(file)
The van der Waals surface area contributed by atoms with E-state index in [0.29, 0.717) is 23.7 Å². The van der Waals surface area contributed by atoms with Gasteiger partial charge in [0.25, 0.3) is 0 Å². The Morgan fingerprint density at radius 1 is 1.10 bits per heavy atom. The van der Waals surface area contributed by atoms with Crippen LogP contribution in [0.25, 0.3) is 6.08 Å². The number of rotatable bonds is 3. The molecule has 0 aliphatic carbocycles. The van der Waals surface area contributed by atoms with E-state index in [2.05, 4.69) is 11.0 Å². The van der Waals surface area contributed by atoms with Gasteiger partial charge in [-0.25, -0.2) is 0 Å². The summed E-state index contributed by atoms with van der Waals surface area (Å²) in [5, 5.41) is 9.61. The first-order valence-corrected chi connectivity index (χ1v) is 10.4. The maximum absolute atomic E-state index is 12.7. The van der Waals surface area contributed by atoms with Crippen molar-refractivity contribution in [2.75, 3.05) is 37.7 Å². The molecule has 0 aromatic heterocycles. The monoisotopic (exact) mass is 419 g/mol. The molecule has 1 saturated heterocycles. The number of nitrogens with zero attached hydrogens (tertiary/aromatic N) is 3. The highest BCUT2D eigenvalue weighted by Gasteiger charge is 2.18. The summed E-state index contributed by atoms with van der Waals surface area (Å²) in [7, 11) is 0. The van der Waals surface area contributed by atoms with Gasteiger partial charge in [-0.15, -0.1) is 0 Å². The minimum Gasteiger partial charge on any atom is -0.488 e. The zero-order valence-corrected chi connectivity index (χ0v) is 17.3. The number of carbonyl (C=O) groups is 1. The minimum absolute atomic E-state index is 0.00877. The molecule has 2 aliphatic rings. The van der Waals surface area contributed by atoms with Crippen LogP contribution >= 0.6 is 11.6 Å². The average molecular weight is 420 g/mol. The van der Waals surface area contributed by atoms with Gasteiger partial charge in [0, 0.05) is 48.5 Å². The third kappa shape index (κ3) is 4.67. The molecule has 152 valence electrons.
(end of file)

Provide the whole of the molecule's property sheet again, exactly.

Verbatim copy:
The van der Waals surface area contributed by atoms with E-state index in [0.29, 0.717) is 23.7 Å². The van der Waals surface area contributed by atoms with Gasteiger partial charge in [0.25, 0.3) is 0 Å². The Morgan fingerprint density at radius 1 is 1.10 bits per heavy atom. The van der Waals surface area contributed by atoms with Crippen LogP contribution in [0.25, 0.3) is 6.08 Å². The number of rotatable bonds is 3. The molecule has 0 aliphatic carbocycles. The van der Waals surface area contributed by atoms with E-state index in [2.05, 4.69) is 11.0 Å². The van der Waals surface area contributed by atoms with Gasteiger partial charge in [-0.25, -0.2) is 0 Å². The summed E-state index contributed by atoms with van der Waals surface area (Å²) in [5, 5.41) is 9.61. The first-order valence-corrected chi connectivity index (χ1v) is 10.4. The maximum absolute atomic E-state index is 12.7. The van der Waals surface area contributed by atoms with Crippen molar-refractivity contribution in [2.75, 3.05) is 37.7 Å². The molecule has 0 aromatic heterocycles. The monoisotopic (exact) mass is 419 g/mol. The molecule has 1 saturated heterocycles. The number of nitrogens with zero attached hydrogens (tertiary/aromatic N) is 3. The highest BCUT2D eigenvalue weighted by Gasteiger charge is 2.18. The summed E-state index contributed by atoms with van der Waals surface area (Å²) in [7, 11) is 0. The van der Waals surface area contributed by atoms with Gasteiger partial charge in [-0.15, -0.1) is 0 Å². The minimum Gasteiger partial charge on any atom is -0.488 e. The zero-order valence-corrected chi connectivity index (χ0v) is 17.3. The number of carbonyl (C=O) groups is 1. The minimum absolute atomic E-state index is 0.00877. The molecule has 2 aliphatic rings. The van der Waals surface area contributed by atoms with Crippen LogP contribution >= 0.6 is 11.6 Å². The average molecular weight is 420 g/mol. The van der Waals surface area contributed by atoms with Gasteiger partial charge in [0, 0.05) is 48.5 Å². The third kappa shape index (κ3) is 4.67. The molecule has 152 valence electrons.